RV dealers should have smiles on their faces because their net earnings were up 13% to 27% when the first nine months of this year are compared with the same portion of 2002, according to consulting firm Spader Business Management.
The largest dealers, those with more than $10 million in annual sales, experienced the largest increases, an average of 27%.
Meanwhile, midsize dealers, those with $5 million to $10 million in annual sales, saw their net income increase 13.3%, and small dealers, those with less than $5 million in annual sales, experienced net earnings increases of 13.9%.
The average large dealer earned $1,068,450 in the first nine months of this year, compared with $841,211 earned in the same portion of last year.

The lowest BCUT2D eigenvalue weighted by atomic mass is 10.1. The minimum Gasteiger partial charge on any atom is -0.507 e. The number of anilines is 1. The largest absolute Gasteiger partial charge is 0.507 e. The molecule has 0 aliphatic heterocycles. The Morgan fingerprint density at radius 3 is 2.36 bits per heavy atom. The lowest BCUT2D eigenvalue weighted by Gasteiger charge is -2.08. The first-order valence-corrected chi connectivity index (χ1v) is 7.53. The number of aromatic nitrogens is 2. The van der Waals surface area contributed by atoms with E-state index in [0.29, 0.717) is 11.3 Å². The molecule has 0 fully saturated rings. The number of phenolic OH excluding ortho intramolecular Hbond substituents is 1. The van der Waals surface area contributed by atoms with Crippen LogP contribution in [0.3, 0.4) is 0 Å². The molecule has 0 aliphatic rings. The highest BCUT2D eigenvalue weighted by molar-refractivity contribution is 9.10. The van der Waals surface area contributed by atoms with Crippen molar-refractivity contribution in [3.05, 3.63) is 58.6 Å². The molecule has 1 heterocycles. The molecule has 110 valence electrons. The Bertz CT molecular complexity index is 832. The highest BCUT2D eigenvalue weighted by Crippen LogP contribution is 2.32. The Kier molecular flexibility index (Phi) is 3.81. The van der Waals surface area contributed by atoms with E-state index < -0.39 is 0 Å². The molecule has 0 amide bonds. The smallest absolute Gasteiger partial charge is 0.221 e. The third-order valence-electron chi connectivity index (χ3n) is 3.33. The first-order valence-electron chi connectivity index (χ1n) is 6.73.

The average midsize dealer earned $418,280 in the first three quarters of this year, versus $369,229 earned a year earlier, and the average small dealer earned $198,688 in the first nine months, compared with $174,499 earned a year earlier.
The sharp earnings increases occurred despite modest increases in revenue from the sale of new RV units, Spader reports.
Large dealers generated the biggest increases in new RV unit sales revenue: 6% to an average of $10,225,379, versus $9,645,528 ingthe first nine months of 2002.
Meanwhile, small dealers posted new RV unit sales revenue increases averaging 5.1% in the first nine months to $2,034,094, compared with $1,934,874 a year earlier.
Revenue from the sale of new RVs increased an average of 3.5% at midsize dealerships to $4,351,743 in the first three quarters of this year, versus $4,203,904 in the same portion of last year.
Typically, RV dealers conduct 80% of their annual business in the first nine months of the year, according to Spader.